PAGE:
Commerce ministers from China and the US agreed to push forward trade and investment links in their first call since US President Joe Biden took office.
Chinese Minister of Commerce Wang Wentao (王文濤) and US Secretary of Commerce Gina Raimondo “agreed to promote the healthy development of pragmatic cooperation in trade and investment,” in a conference call yesterday morning, the Chinese government said in a statement.
The two “exchanged views frankly and pragmatically on relevant issues and mutual concerns,” it said.
The two nations are slowly resuming official contact after the change of administration in the US in January. Some parts of US policy toward China are becoming clearer, but it is still not publicly clear what the US plans to do with the “phase 1” trade deal signed last year or tariffs on Chinese goods.
The call was the third between senior officials in the past few weeks, after Chinese Vice Premier Liu He (劉鶴) spoke with US Trade Representative Katherine Tai (戴琪) and US Secretary of the Treasury Janet Yellen.
The US Department of Commerce did not respond to a request for more details on the call.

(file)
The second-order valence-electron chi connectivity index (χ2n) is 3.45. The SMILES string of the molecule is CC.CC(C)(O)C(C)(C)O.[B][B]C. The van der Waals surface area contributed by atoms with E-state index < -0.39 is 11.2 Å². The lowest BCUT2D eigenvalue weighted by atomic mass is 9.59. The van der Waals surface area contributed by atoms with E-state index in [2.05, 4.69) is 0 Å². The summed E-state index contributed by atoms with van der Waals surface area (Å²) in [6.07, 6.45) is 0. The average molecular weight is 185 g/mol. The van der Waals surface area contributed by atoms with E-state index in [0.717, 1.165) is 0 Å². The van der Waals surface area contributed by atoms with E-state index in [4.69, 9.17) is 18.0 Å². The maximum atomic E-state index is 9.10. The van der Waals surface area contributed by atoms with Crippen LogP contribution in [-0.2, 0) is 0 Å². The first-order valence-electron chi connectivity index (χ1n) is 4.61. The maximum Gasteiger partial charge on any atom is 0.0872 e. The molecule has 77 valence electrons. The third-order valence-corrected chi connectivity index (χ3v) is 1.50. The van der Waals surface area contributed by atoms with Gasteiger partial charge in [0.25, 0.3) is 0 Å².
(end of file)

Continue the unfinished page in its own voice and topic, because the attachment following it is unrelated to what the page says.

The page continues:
Chinese Ministry of Commerce spokesman Gao Feng (高峰) last week said that normal communications between the two countries have started.
The two sides have agreed to pragmatically solve some issues for producers and consumers, and promote healthy, stable economic and trade ties, he said.
However, US statements on the relationship with China are not so positive.
The US’ trade relationship with China has “significant imbalance” and the administration is committed to leveling it, Tai said last weekend before a meeting of trade ministers from the Asia-Pacific region.
There are parts of the US-China relationship “that are unhealthy and have over time been damaging in some very important ways to the US economy,” she said.
“I won’t get overly excited” about the call, said Alvin Tan, head of Asia currency strategy at RBC Capital Markets LLC.
“It’s positive in the sense that both countries are stepping up” economic and trade communication, but no game-changing decisions or announcements have come out, he said.
The Wall Street Journal has reported that Tai would as soon as yesterday talk with her Taiwanese counterpart.
The two sides would soon discuss “some kind of framework agreement,” US Secretary of State Antony Blinken said earlier this week.
However, China opposes any official contact between the US and Taiwan, and any negotiations or discussions would inevitably be linked with US-China relations, potentially increasing the tensions between the two.
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